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Publication numberUS6837980 B2
Publication typeGrant
Application numberUS 10/017,863
Publication dateJan 4, 2005
Filing dateDec 12, 2001
Priority dateDec 21, 2000
Fee statusLapsed
Also published asEP1355745A1, EP1355745A4, EP1355745B1, US20020112965, WO2002049773A1
Publication number017863, 10017863, US 6837980 B2, US 6837980B2, US-B2-6837980, US6837980 B2, US6837980B2
InventorsSzuchain F. Chen, Leonard R. Howell
Original AssigneeOlin Corporation
Export CitationBiBTeX, EndNote, RefMan
External Links: USPTO, USPTO Assignment, Espacenet
Bond enhancement antitarnish coatings
US 6837980 B2
Abstract
Aqueous electroplating solutions and methods are provided for the codeposition of zinc and chromium. The solutions include effective amounts of zinc, chromium, and hydroxyl ions. The solutions further include an effective amount of one or more ions of alkali metals, alkaline earth metals, or a combination thereof other than sodium and potassium, to in major part balance the hydroxyl ions. A preferred alkali metal is rubidium.
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Claims(16)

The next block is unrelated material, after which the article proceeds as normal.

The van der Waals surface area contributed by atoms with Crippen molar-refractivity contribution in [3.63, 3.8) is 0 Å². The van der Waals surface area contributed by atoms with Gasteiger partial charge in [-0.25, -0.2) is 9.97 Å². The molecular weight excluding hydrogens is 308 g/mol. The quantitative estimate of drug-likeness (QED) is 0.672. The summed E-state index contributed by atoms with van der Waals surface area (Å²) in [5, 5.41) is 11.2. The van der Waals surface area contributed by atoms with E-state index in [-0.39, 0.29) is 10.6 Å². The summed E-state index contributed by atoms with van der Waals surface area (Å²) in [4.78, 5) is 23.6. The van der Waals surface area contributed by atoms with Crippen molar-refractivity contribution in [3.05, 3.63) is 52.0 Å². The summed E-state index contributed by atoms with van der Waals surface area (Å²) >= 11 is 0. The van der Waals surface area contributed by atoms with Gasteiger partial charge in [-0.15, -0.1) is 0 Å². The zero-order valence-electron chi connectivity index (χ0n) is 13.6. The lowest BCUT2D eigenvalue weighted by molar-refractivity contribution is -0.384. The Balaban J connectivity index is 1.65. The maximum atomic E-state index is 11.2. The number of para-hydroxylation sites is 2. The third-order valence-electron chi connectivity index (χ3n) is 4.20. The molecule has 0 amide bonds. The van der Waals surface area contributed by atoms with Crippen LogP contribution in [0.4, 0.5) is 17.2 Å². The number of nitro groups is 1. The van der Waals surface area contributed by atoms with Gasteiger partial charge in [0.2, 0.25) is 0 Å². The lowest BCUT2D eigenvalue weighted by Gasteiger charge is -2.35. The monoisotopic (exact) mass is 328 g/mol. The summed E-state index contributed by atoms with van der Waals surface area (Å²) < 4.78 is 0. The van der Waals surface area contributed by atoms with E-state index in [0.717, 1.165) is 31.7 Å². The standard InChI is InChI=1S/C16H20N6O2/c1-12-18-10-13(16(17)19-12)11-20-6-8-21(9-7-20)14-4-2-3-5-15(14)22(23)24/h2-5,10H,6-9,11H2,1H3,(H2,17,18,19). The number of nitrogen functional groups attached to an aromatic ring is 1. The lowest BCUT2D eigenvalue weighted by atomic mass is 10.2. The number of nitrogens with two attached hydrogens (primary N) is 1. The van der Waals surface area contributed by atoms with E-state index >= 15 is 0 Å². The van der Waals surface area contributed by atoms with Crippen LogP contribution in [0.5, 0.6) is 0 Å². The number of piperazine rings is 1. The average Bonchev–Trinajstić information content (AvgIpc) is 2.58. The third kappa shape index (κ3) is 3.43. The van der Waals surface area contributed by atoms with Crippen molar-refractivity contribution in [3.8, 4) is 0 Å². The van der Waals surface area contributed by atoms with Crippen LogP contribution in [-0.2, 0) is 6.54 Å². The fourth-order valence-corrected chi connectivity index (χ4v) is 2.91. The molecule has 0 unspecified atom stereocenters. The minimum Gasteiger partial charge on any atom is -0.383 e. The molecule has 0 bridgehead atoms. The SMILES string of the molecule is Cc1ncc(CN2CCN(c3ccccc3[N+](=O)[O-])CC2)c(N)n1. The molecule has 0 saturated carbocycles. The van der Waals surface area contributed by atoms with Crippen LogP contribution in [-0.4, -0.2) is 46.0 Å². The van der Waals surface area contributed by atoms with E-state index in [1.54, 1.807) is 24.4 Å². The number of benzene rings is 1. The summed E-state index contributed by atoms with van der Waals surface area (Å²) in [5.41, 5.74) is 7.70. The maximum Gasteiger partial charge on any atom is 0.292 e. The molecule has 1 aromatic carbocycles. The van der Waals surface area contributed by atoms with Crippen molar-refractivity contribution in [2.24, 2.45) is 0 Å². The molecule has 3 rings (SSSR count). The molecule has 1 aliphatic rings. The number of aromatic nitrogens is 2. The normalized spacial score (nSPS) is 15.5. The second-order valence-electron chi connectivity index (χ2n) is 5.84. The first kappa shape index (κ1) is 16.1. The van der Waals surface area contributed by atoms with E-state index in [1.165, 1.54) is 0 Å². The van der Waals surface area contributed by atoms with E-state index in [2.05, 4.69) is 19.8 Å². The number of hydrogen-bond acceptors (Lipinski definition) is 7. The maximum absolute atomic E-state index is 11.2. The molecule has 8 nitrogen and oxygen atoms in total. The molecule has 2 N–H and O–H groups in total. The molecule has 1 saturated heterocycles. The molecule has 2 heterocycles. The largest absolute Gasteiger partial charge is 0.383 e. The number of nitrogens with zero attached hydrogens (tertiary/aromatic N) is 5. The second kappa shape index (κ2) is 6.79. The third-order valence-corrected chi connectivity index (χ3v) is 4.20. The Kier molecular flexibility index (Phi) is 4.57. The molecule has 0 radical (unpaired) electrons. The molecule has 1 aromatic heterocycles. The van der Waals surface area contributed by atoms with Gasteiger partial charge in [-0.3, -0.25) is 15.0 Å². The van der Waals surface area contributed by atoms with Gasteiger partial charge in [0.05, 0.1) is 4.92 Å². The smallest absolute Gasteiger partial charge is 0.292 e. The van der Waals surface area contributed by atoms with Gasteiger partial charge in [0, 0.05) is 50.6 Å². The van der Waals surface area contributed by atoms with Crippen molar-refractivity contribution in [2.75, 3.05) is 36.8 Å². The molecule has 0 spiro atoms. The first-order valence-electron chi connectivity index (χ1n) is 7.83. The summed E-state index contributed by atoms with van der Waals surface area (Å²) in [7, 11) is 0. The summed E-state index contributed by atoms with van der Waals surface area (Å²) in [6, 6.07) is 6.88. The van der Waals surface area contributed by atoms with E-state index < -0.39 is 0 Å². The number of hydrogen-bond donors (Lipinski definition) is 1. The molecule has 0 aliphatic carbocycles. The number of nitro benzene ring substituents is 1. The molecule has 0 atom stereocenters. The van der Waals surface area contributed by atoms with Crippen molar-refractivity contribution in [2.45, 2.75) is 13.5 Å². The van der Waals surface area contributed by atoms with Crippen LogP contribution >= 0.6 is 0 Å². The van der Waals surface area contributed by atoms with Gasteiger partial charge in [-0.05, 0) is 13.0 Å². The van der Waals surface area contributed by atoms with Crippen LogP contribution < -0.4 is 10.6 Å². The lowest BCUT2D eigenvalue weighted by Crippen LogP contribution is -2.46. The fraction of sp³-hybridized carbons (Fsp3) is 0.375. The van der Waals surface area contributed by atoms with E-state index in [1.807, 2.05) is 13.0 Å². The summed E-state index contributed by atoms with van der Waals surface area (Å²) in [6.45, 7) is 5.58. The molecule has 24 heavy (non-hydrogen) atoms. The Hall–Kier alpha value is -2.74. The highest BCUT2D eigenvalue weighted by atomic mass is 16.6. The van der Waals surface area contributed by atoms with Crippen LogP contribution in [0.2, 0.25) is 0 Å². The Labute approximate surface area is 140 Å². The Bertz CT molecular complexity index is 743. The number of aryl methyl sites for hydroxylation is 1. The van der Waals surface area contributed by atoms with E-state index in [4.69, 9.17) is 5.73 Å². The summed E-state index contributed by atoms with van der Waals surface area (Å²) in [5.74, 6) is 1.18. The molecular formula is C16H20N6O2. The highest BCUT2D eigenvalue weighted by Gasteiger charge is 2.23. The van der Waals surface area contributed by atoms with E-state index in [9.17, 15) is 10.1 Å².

1. A method for applying a coating to a copper or copper alloy item, the coating consisting in major part of a combination of zinc and chromium, characterized by exposing the item to an aqueous solution comprising effective amounts of hydroxyl ions (OH), Zn-containing ions, and Cr-containing ions and of rubidium ions (Rb+) in major part valence balancing the OH.
2. A method for applying a coating to an item, the coating consisting in major part of a combination of zinc and chromium, characterized by exposing the item to an aqueous solution comprising effective amounts of hydroxyl ions (OH). Zn-containing ions, and Cr-containing ions and of rubidium ions (Rb+) in major part valence balancing the OH, wherein the amount of Rb+ is in excess of combined amounts of Na+ and K+ in the solution; and the Cr-containing ions are present in major part as Cr(VI) ions.
3. The method of claim 2 wherein:
the amount of Rb is in excess of combined amounts of other alkali metals in the solution.
4. The method of claim 2 wherein the solution has a pH of at most 13.0.
5. The method of claim 4 wherein the solution has a pH of between 11.0 and 13.0.
6. A method for coating an item characterized by: